Stephen King’s astonishing oeuvre gets raided regularly by Hollywood, resulting in cinematic gems and absolute turkeys. Silver Bullet hits a mark between the two. Our second lycanthropic throwback for this week’s Halloween Review features redneck hero Gary Busey, lost boy Corey Haim, and Canadian icon Megan Follows in a small town that has come to fear the full moon….
Cast and Crew
Director: Daniel Attias, Don Coscarelli1
Writer: Stephen King
Gary Busey as Uncle Red
Corey Haim as Marty Coslaw
Megan Follows as Jane Coslaw
Robin Groves as Nan Coslaw
Leon Russom as Bob Coslaw
Everett McGill as Reverend Lowe
Terry O’Quinn as Sheriff Joe Haller
Bill Smitrovich as Andy Fairton
Joe Wright as Brady Kincaid
Kent Broadhurst as Herb Kincaid
Heather Simmons as Tammy Sturmfuller
James A. Baffico as Milt Sturmfuller
Rebecca Fleming as Mrs. Sturmfuller
Lawrence Tierney as Owen Knopfler
William Newman as Virgil Cuts
Sam Stoneburner as Mayor O’Banion
Laurens Moore as Billy McLaren
Wendy Walker as Stella Randolph
Michael Lague as Stella’s Boyfriend
Myra Mailloux as Stella’s Mother
William Brown as Bobby Robertson
Herb Harton as Elmer Zinneman
David Hart as Pete Sylvester
Graham Smith as Porter Zinneman
Paul Butler as Edgar Rounds
Crystal Field as Maggie Andrews
Julius LeFlore as Smokey
Pearl Jones as Mrs. Thayer
Ish Jones Jr. as Mr. Thayer
Tovah Feldshuh as Older Jane
A woman recalls the events that befell her small town in 1976, when she was in her early teens and a savage murder occurred each full moon. Her kid brother suspects the truth the adults refuse to see.
While the horrific dream sequence from which a character awakes is a horror-movie cliché I generally loathe, this film features an impressive example that reveals critical information about the dreamer.
Silver Bullet feels like an abridged mini-series. We have a town’s full of characters, and a combination of the source material and the limited running-time reduces most of them to central casting. When so many minor characters enter and exit a story, we lose the opportunity to really get to know the central characters, and we don’t care too much about the secondaries who get slaughtered.
Originality: 2/6 King adapted the script from his own Cycle of the Werewolf, itself a tribute to the lycanthrope legend, as it has developed in the twentieth century. By this point, the popular conception of the werewolf owes more to Hollywood than to millennia of shapeshifter/skinwalker lore. Cycle…, furthermore, is one of any number of King stories that take their cue from his first novel, Salem’s Lot:2: a Peyton Place of a small town encounters the supernatural. Silver Bullet does feature a rarity, however, a child hero with significant physical disability, and the story scores a point for that.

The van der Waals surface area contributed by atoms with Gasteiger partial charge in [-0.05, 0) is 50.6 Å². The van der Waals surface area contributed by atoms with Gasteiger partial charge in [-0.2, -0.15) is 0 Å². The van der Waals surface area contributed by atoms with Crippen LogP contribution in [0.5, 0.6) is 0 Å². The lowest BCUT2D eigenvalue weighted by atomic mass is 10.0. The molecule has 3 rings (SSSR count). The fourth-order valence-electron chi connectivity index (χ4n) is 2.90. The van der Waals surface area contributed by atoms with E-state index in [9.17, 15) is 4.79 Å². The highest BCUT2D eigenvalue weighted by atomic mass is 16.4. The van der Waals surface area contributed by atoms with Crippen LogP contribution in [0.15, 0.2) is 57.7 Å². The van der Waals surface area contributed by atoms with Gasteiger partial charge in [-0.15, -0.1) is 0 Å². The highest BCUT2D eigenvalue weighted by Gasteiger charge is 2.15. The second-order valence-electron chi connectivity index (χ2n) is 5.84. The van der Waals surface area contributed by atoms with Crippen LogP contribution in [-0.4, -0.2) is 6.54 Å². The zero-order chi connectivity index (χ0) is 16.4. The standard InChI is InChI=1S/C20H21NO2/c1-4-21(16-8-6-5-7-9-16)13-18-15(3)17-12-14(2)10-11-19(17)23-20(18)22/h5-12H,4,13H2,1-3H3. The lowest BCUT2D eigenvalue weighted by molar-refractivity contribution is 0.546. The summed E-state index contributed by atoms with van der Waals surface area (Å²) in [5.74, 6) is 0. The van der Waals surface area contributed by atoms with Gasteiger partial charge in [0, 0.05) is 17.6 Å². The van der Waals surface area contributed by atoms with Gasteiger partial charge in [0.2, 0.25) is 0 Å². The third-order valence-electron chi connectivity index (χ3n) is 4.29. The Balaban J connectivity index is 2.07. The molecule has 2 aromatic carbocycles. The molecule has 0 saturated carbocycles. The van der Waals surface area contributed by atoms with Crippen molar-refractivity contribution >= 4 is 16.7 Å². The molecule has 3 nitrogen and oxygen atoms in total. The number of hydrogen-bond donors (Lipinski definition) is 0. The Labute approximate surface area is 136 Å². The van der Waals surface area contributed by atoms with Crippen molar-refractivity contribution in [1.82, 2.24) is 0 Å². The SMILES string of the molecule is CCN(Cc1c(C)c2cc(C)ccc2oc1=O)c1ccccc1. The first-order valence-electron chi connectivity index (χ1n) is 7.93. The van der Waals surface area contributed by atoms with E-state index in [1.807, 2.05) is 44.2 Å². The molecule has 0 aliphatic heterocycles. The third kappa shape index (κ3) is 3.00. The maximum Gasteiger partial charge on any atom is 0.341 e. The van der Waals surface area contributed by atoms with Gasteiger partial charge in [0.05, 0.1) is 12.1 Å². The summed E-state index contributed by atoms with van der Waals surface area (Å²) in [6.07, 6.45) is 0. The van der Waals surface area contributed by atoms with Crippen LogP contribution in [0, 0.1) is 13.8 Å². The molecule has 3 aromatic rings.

Effects: 4/6 The film’s effects work overall. They falter a little in the critical department of lycanthropes. The producer fought with two directors and King about how graphic and moonlit the werewolf should be. The resulting compromise is less effective than anyone might have hoped, with our monster looking rather like a superior Halloween costume.
Acting: 5/6 A cast this large often suffers from a range of acting skills and styles, likely exacerbated by the change of directors. The principals are fine, and Busey, allowed to ad-lib many of his lines, makes a compelling Uncle Red. Cory Haim and Megan Follows do well as siblings, constantly bickering but growing into an understanding of each other.
Emotional Response: 4/6 The film does enough right that you’ll likely want to watch until the end.
Overall: 4/6 Better were-films exist, to be sure, but Silver Bullet works well enough on its own terms, and holds up as Halloween viewing.
In total, Silver Bullet receives 28/42
1. Coscarelli began the picture. He resigned over ongoing conflicts with producer Dino de Laurentiis, but apparently after a fair bit of filming had occurred.
2. Carrie was the first of his novels published, but he wrote Salem’s Lot earlier.
October 3/4: Mandy (2018)
October 10/11: Cry of the Werewolf (1944) and Silver Bullet (1985)
October17/18: The Color out of Space (2019)
October 24/25: Rosemary’s Baby (1968): Novel and Movie
Halloween: The Magicians (2015-2020)